Uncertainty regarding health insurance exchanges is not going away. Changing enrollment deadlines and newly insured populations have brought challenges to payers and providers. Success will require staying competitive on price, network quality, and access.
To succeed, a health plan needs new capabilities, such as flexible network management and an unprecedented level of coordination between payers and providers. Payers must be agile enough to adjust network strategies on the fly, as they learn more about newly enrolled populations. They need the ability to administer more complex product designs, care delivery. and reimbursement initiatives quickly and efficiently.
Unfortunately, current network operations often struggle because of multiple sources of provider data, disconnected reimbursement systems, and manual loading between network management and contract management. As the need for administrative savings grows and networks and reimbursement arrangements increase in number and complexity, the problem with existing systems will increase.
The road ahead requires preparation and challenges to current assumptions. Here is a template for health plans to drive their activity on the health insurance exchange:
What progress has been made toward the company’s health insurance exchange goals?
Who are the customers? What providers will be needed to meet adequacy requirements? Is a narrow network needed?
How will the company maintain and report on an adequate network?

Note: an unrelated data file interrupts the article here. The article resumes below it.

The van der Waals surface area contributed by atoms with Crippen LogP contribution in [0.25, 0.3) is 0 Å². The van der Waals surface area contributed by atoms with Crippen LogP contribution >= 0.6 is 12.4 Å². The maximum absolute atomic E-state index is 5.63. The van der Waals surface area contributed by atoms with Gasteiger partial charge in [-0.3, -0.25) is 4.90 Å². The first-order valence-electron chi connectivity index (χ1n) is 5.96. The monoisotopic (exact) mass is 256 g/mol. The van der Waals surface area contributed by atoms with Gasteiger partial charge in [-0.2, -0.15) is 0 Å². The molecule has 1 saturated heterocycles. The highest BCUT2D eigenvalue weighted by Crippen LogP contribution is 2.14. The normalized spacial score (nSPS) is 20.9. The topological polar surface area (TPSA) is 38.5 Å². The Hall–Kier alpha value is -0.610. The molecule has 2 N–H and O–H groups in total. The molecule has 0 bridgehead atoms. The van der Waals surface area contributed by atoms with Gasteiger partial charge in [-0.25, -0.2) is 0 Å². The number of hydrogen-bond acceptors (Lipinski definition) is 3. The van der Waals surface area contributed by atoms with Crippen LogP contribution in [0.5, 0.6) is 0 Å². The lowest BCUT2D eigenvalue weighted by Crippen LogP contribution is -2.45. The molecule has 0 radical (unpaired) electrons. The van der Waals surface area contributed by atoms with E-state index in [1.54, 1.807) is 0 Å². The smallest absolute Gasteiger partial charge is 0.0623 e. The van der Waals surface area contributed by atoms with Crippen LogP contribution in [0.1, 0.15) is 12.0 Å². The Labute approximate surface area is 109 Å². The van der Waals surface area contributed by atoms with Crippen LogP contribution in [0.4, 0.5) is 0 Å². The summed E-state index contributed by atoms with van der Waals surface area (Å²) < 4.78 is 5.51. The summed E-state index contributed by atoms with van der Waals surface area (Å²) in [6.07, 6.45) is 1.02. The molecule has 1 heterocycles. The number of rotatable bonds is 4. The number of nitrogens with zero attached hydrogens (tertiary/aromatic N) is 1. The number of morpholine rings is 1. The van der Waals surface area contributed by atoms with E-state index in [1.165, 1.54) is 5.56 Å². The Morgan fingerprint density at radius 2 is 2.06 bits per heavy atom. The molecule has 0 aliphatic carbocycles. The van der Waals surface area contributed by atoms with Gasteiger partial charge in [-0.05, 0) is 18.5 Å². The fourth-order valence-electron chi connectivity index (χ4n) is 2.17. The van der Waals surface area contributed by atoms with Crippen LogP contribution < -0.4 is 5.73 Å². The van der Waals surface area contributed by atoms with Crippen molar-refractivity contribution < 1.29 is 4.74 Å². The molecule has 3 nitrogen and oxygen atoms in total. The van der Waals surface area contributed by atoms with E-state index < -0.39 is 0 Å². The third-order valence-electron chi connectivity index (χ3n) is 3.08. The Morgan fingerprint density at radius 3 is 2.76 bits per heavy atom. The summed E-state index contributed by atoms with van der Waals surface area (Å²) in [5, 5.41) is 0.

How will it re-evaluate customer needs once enrollment for 2014 is clear?
What care management and customer engagement is required?
Will there be re-contracting?
How will the company manage providers and other partners that want to leave the arrangement?
What is the coverage arrangement in member-centric models where members have more flexibility in their provider choice?
Risk models: how will the plan differentiate among and pay providers based on member, location, specialty, role, etc.?
How will the claims system(s) handle the variety of reimbursement models coherently?
Does the current system architecture support the company’s health insurance exchange needs?
Does the company have the flexibility and automation for long-term success?
What are the requirements on how to share information with members on costs before services are rendered, and what information can be shared? How will the health plan meet these requirements?
Fundamental to any exchange activity is staying nimble as marketplace complexity increases with the roll-out. Network, contract, and reimbursement operations must be able to respond to change quickly, while improving synchronization and automation to keep pace.
Michael Flanagan is associate vice president for product management at McKesson Health Solutions. He has more than 14 years of product management experience and works with the company’s network and claim management tools.